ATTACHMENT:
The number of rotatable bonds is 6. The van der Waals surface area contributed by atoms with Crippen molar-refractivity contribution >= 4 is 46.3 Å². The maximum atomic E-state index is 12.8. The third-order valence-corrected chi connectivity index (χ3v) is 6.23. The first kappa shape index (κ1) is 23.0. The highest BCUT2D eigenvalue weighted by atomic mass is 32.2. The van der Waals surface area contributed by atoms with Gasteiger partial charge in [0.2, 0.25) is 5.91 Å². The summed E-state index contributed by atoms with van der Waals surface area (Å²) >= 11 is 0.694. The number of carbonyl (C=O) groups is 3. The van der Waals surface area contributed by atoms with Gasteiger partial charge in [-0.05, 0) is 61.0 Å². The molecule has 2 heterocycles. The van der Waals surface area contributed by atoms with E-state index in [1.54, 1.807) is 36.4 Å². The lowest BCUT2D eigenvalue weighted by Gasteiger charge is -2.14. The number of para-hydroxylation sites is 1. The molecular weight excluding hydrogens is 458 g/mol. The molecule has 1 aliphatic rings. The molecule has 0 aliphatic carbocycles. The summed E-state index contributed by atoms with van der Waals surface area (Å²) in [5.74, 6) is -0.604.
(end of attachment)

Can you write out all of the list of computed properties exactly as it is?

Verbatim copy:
The number of rotatable bonds is 6. The van der Waals surface area contributed by atoms with Crippen molar-refractivity contribution >= 4 is 46.3 Å². The maximum atomic E-state index is 12.8. The third-order valence-corrected chi connectivity index (χ3v) is 6.23. The first kappa shape index (κ1) is 23.0. The highest BCUT2D eigenvalue weighted by atomic mass is 32.2. The van der Waals surface area contributed by atoms with Gasteiger partial charge in [0.2, 0.25) is 5.91 Å². The summed E-state index contributed by atoms with van der Waals surface area (Å²) >= 11 is 0.694. The number of carbonyl (C=O) groups is 3. The van der Waals surface area contributed by atoms with Gasteiger partial charge in [-0.05, 0) is 61.0 Å². The molecule has 2 heterocycles. The van der Waals surface area contributed by atoms with E-state index in [1.54, 1.807) is 36.4 Å². The lowest BCUT2D eigenvalue weighted by Gasteiger charge is -2.14. The number of para-hydroxylation sites is 1. The molecular weight excluding hydrogens is 458 g/mol. The molecule has 1 aliphatic rings. The molecule has 0 aliphatic carbocycles. The summed E-state index contributed by atoms with van der Waals surface area (Å²) in [5.74, 6) is -0.604.